Relapse Prevention: Making your lifestyle changes last

Relapse prevention

Setting yourself up for success!

Hopefully after reading the last couple of blog articles you have given your lifestyle the once over and identified areas that may need a little work. If you are happy with what you see, then fantastic! Well done! If not, you probably have some ideas of what you want to achieve in order to improve your health and general well-being. If this is the case, then you should have some S.M.A.R.T. goals in place to give you some direction.

But, what happens when life happens and the wheels come off? Do you abandon your plans and engage in destructive negative self-talk? Or do you have a strategy in place to help you deal with set backs, turning them around and making you stronger and even more likely to achieve your goals?

I have a client at the moment who is doing phenomenally well! She has almost reached her goal weight and she is still going strong. Her secret? She has spent some time thinking about what works well for her, what sort of works and what doesn't work at all. She has identified problem areas that are likely to derail her weight loss efforts and made a plan of how to deal with them. All of this she has based on an article on Relapse Prevention she read during her MBA studies. I asked her to share the article with me and I am very excited to share the information with you.

Relapse Prevention

No, we are not talking about addictions or alcohol abuse. We may be dealing with a little bit of addictive food behaviours, but what I have taken from what I have read about relapse prevention applies to anyone who has ever struggled to stay focused on an end goal that seems to be a long way off in the distance. We are dealing with habits that have formed over a long period of time. They don't vanish over night just because you don't want them anymore. You can't just throw them in the bin. You have to work hard at replacing them with good habits. These new habits take time to form. Again you can't expect them to simply appear over night. So for me, and the weight loss goals, and the exercise goals, and the healthy lifestyle goals, relapse prevention is more about behaviour maintenance.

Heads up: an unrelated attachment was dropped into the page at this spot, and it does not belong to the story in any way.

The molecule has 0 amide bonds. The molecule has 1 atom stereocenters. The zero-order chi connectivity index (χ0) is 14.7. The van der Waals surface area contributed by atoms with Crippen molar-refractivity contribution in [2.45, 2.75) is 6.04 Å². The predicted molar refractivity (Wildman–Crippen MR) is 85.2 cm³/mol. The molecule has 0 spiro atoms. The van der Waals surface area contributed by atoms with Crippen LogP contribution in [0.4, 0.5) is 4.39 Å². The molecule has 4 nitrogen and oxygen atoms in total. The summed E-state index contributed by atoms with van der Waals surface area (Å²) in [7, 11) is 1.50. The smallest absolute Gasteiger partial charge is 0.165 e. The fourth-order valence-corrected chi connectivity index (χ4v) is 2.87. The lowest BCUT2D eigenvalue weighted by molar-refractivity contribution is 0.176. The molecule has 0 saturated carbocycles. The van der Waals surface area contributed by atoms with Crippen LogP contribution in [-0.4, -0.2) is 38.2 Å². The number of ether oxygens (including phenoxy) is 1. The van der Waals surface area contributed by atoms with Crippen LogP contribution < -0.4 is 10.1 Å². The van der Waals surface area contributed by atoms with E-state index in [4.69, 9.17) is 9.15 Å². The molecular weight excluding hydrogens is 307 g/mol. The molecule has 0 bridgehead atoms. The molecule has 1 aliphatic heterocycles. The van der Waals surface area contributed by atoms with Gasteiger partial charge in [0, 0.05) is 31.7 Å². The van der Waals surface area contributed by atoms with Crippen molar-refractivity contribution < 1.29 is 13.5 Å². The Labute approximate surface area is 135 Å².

Long lasting weight loss and health comes from long term behaviours that support weight loss maintenance and health. A quick-fix fad diet does not teach you how to achieve long term success. These diets are often not sustainable, resulting in weight loss failure and yo-yo dieting. As a dietician, my goal is to teach you how to eat well. To establish a solid foundation based on healthy diet principles that can be sustained for the rest of your life. Sounds rather daunting, doesn't it?

It doesn't have to be. It is not all about the food! A lot of people are surprised when I say that. At the end of the day, we all know what we should be eating and if we go to the shop and buy the right food, it is there and we eat it. But that is not where the story ends. Food is an integral part of our work and social lives. We like to share a meal and a few drinks with friends or colleagues or clients or fellow mommies. Sometimes we have to travel for work, or we spend an enormous amount of time on the road between clients or extra murals with no access to food. The canteen may not offer the healthiest options, or in order to make the staff happier, there is a guy who comes around with a tray full of chocolates every afternoon. I certainly wouldn't be able to say no - not everyday!

So how do we manage these situations? We have to look at Marlatt and Gordon's Relapse Prevention Model from way back in 1980.
Relapse Prevention Plan Free Download

This model consists of a set of strategies designed to facilitate the maintenance of behaviour change by teaching individuals to understand and cope with the problem of relapse.

It has its roots in Cognitive Behavioural Therapy - something I will let the psychologists explain to you. But to expand on what I said in the previous paragraph, it is not all about the food, it is about the behaviour.

Using the Relapse Prevention Model, encourages you to identify emotions and situations that may trigger a relapse in behaviour. Typical emotions that result in slipping back into your old eating habits are anxiety, depression and happiness. Situations that may pose a risk include social pressure, arguments and celebrations. I tell anyone who tells me how hard the weekend was because they had 2 birthday parties, with cake, and they were too tired to cook afterwards, that it is something we need to learn to take in our stride. They are isolated events and they do not need to ruin the plan.

The diagram below shows you how this plan works:
Relapse Preention Model

This does seem terribly technical. To start, use whatever makes sense to you. The bottom line is that we need to be able to identify what is likely to make us give up on our newly learnt lifestyle behaviours and revert back to our old behaviours, in order to overcome any barriers we have to weight loss.

Looking inwards can be very hard. But it is well worth it!

Wendy Signature
blog comments powered by Disqus